Stop complaining about sloggers | BigFooty

Stop complaining about sloggers

Discussion in 'Cricket' started by ShriekingShack, Dec 2, 2018.

  1. ShriekingShack

    ShriekingShack Senior List

    West Coast
    Joined:
    Jun 17
    Posts:
    181
    I see so many people on this board complaining that the Australian team is full of sloggers and that the only way to craft a test match innings is through a slow but steady approach.

    Boy do I have news for you. You are wrong. Oh so very wrong.

    Some of the greatest batsmen of all time have been "sloggers" and make many on here look foolish when they whinge our batsmen are too impatient or are sloggers. Let me teach you a little bit of cricket.

    Adam Gilchrist: Belted the ball rain hail or shine. One of the greatest batsmen in our history

    Michael Bevan: Incredible finisher. One of the great batsmen who gave it a whack.

    Sehwag: The Indian Gilchrist, but not as good. Again, scored at a ridiculous rate.

    David Warner: Aggressive batsman with a very impressive record. Another slogger.

    Chris Gayle: Destructive batsman who blasted a triple century. One of the greatest innings of all time.

    Mark Boucher: The South African Gilchrist

    Some of the greatest batsmen of all time were sloggers. The proof is above.

    Now shut up and please stop whining about it. It is not an issue and never has been.
     
    Bomberboyokay likes this.

    (Log in to remove this ad.)

  2. Carbine Chaos

    Carbine Chaos Jubilant Masto

    West Coast
    Joined:
    Apr 09
    Posts:
    45,722
    Other Teams:
    Everton, Delhi, Perth
    Disagree. Gilchrist had a wonderful technique. His 'slogging' was just an extension of that. I'm assuming you are referring to the limited overs sides - I wouldn't put the likes of Maxwell, Lynn etc. in that same category of technique. When Maxwell does bat in that ilk he's very good. It doesn't happen often, though. Big difference between Gilly, Sehwag etc. and mindless sloggers.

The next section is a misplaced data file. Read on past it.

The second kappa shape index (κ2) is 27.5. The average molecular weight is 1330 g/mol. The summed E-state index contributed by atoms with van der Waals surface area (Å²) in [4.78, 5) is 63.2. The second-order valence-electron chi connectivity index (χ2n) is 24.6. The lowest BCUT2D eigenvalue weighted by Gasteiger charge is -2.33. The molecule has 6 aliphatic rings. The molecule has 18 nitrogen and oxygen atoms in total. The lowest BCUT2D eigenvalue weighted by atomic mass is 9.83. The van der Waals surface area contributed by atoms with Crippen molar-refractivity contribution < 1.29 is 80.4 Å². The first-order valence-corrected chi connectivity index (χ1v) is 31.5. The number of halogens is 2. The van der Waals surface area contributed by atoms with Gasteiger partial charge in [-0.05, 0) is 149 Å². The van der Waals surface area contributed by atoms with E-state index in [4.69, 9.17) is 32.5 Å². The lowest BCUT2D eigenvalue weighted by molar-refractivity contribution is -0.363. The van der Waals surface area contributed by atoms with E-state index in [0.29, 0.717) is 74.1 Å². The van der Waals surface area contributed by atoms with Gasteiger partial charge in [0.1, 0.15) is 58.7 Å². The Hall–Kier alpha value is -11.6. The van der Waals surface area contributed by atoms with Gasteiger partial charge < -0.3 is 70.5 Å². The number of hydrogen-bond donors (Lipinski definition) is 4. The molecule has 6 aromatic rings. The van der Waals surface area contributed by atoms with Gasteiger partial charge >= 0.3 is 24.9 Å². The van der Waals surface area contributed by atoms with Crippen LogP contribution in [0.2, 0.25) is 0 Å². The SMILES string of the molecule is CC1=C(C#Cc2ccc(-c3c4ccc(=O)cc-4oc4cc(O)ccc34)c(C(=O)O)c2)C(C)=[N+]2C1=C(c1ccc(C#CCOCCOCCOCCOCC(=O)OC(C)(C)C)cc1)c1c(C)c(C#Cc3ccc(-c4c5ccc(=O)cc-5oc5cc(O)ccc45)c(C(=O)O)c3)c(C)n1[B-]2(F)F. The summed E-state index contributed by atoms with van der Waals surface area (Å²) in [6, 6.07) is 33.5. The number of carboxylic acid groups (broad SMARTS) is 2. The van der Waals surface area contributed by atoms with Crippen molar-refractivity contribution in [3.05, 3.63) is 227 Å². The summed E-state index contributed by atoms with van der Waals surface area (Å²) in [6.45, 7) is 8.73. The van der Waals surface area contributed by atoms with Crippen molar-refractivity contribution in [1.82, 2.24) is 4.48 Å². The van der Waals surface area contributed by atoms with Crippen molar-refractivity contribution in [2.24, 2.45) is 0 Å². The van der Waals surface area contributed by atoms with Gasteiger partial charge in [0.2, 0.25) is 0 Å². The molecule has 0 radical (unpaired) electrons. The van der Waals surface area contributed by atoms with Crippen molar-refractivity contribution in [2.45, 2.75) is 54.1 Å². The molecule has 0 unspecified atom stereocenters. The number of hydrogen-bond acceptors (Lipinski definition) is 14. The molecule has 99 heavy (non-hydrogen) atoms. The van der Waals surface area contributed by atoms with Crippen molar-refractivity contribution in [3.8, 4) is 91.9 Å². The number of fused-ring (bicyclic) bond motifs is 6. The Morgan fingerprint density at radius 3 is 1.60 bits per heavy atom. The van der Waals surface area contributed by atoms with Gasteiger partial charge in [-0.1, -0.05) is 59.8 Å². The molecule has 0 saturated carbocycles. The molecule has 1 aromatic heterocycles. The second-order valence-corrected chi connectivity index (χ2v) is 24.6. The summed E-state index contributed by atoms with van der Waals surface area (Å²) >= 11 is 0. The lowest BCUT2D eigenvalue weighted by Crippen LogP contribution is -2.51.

The main complaint is about team composition too, so you've completely missed the point. Sloggers can work in a side when paired with accumulators and more traditional batsmen. The ratio is clearly off in the current side.
     
  3. Carbine Chaos

    Carbine Chaos Jubilant Masto

    West Coast
    Joined:
    Apr 09
    Posts:
    45,722
    Other Teams:
    Everton, Delhi, Perth
    Apologies, only realised it was a troll post here.
     
  4. ShriekingShack

    ShriekingShack Senior List

    West Coast
    Joined:
    Jun 17
    Posts:
    181
    Why? He was a very handy batsman. Underrated.
     
  5. Carbine Chaos

    Carbine Chaos Jubilant Masto

    West Coast
    Joined:
    Apr 09
    Posts:
    45,722
    Other Teams:
    Everton, Delhi, Perth
    The South African Gilchrist though? No.
     
  6. Van_Dyke

    Van_Dyke Brownlow Medallist

    Fremantle
    Joined:
    Jun 15
    Posts:
    19,585
    Location:
    Perth
    Other Teams:
    Chelsea, Glory, Warriors, NOLA,
    Tests
    Adam Gilchrist: Avg of 47.6, SR of 82
    Mark Boucher: Avg of 30.3, SR of 50.1

    ODI
    Adam Gilchrist: Avg of 35.9, SR of 96.94
    Mark Boucher: Avg of 28.6, SR of 84.76



    Basically the same thing :drunk:
     
  7. ShriekingShack

    ShriekingShack Senior List

    West Coast
    Joined:
    Jun 17
    Posts:
    181
    I was simply using him as another example of a successful aggressive batsman, aka a slogger. Maybe the Gilchrist comparison was too far.

    My point is he succeeded by belting bowlers.
     
  8. Dez!

    Dez! Brownlow Medallist

    Melbourne
    Joined:
    Jul 07
    Posts:
    29,213
    Location:
    Melbourne, Victoria
    Other Teams:
    Chicago Bulls
    You struggle to differentiate from aggressive batsman and slogger, they aren't the same thing.
     
    Matera92, Gethelred, Thomas2 and 5 others like this.
  9. PhatBoy

    PhatBoy Brownlow Medallist

    Geelong
    Joined:
    May 16
    Posts:
    14,481
    Bevan was toilet. He was a poor test batsman who couldn’t handle consistent short pitched bowling. He succeeded in one day cricket using impeccable running and gap-finding, and by holding his nerve.

    Gayle has been a successful test cricketer because he is a very good judge of his off stump and his technique while far from textbook, is sound.

    Sehwag played normal cricket shots. Adam Gilchrist played normal cricket shots. David Warner usually plays normal cricket shots and it is when he tries to slog balls that should be defended that he gets himself out.

    I don’t think you understand the difference between being aggressive and slogging.
     
  10. Plugger35

    Plugger35 The umpires are always right!

    St Kilda
    Joined:
    Sep 08
    Posts:
    89,993
    Other Teams:
    Chelsea, Black Caps, Subiaco
    Quinton de Kok would be a closer comparison to Gilchrist, Boucher was a good batsman but he wasn't capable of scoring at the rate Gilchrist could,
     
  11. Lensen